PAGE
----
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Math Science

Mathematician: Is Our Universe a Simulation? 745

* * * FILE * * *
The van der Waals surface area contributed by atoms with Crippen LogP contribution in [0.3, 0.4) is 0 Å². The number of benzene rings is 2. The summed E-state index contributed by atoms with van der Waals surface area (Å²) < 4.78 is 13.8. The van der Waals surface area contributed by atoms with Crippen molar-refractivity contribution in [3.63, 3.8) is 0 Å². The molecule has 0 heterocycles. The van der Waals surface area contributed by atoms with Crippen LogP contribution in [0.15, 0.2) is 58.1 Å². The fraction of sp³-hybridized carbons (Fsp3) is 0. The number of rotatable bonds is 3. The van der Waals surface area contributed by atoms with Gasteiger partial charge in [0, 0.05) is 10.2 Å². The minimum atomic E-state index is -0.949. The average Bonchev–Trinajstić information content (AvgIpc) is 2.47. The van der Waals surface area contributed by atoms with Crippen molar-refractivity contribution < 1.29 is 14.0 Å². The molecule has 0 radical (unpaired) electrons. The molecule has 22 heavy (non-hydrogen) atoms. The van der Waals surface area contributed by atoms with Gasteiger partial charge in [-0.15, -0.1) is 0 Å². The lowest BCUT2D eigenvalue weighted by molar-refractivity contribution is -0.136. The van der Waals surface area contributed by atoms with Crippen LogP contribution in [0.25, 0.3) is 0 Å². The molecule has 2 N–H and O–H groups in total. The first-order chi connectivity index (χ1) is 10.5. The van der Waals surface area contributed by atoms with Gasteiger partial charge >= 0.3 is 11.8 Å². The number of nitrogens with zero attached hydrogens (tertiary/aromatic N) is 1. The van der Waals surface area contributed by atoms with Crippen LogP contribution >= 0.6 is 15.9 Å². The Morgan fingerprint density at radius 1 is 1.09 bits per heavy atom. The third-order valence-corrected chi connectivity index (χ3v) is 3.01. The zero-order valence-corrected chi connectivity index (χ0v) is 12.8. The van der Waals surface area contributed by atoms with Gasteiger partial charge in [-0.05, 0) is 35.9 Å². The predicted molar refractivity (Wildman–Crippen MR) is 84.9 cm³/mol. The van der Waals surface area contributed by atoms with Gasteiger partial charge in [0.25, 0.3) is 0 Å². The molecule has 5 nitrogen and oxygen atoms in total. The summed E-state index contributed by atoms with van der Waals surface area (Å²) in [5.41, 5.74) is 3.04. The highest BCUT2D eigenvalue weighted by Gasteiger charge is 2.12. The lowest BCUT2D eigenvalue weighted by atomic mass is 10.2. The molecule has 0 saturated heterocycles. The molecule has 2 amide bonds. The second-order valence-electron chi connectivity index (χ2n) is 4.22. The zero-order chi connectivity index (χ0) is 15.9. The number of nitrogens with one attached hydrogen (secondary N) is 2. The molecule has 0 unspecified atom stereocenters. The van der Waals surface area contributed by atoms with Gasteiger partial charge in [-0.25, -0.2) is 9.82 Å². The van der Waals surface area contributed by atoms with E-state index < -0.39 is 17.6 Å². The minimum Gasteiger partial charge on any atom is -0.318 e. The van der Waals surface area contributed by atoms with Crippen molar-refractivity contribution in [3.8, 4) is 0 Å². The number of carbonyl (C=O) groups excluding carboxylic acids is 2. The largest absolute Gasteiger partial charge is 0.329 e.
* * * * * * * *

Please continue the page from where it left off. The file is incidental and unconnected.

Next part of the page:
Hugh Pickens DOT Com writes "Mathematician Edward Frenkel writes in the NYT that one fanciful possibility that explains why mathematics seems to permeate our universe is that we live in a computer simulation based on the laws of mathematics — not in what we commonly take to be the real world. According to this theory, some highly advanced computer programmer of the future has devised this simulation, and we are unknowingly part of it. Thus when we discover a mathematical truth, we are simply discovering aspects of the code that the programmer used. This may strike you as very unlikely writes Frenkel but physicists have been creating their own computer simulations of the forces of nature for years — on a tiny scale, the size of an atomic nucleus. They use a three-dimensional grid to model a little chunk of the universe; then they run the program to see what happens. 'Oxford philosopher Nick Bostrom has argued that we are more likely to be in such a simulation than not,' writes Frenkel. 'If such simulations are possible in theory, he reasons, then eventually humans will create them — presumably many of them. If this is so, in time there will be many more simulated worlds than nonsimulated ones. Statistically speaking, therefore, we are more likely to be living in a simulated world than the real one.' The question now becomes is there any way to empirically test this hypothesis and the answer surprisingly is yes. In a recent paper, 'Constraints on the Universe as a Numerical Simulation,' the physicists Silas R. Beane, Zohreh Davoudi and Martin J. Savage outline a possible method for detecting that our world is actually a computer simulation (PDF). Savage and his colleagues assume that any future simulators would use some of the same techniques current scientists use to run simulations, with the same constraints. The future simulators, Savage indicated, would map their universe on a mathematical lattice or grid, consisting of points and lines. But computer simulations generate slight but distinctive anomalies — certain kinds of asymmetries and they suggest that a closer look at cosmic rays may reveal similar asymmetries. If so, this would indicate that we might — just might — ourselves be in someone else's computer simulation."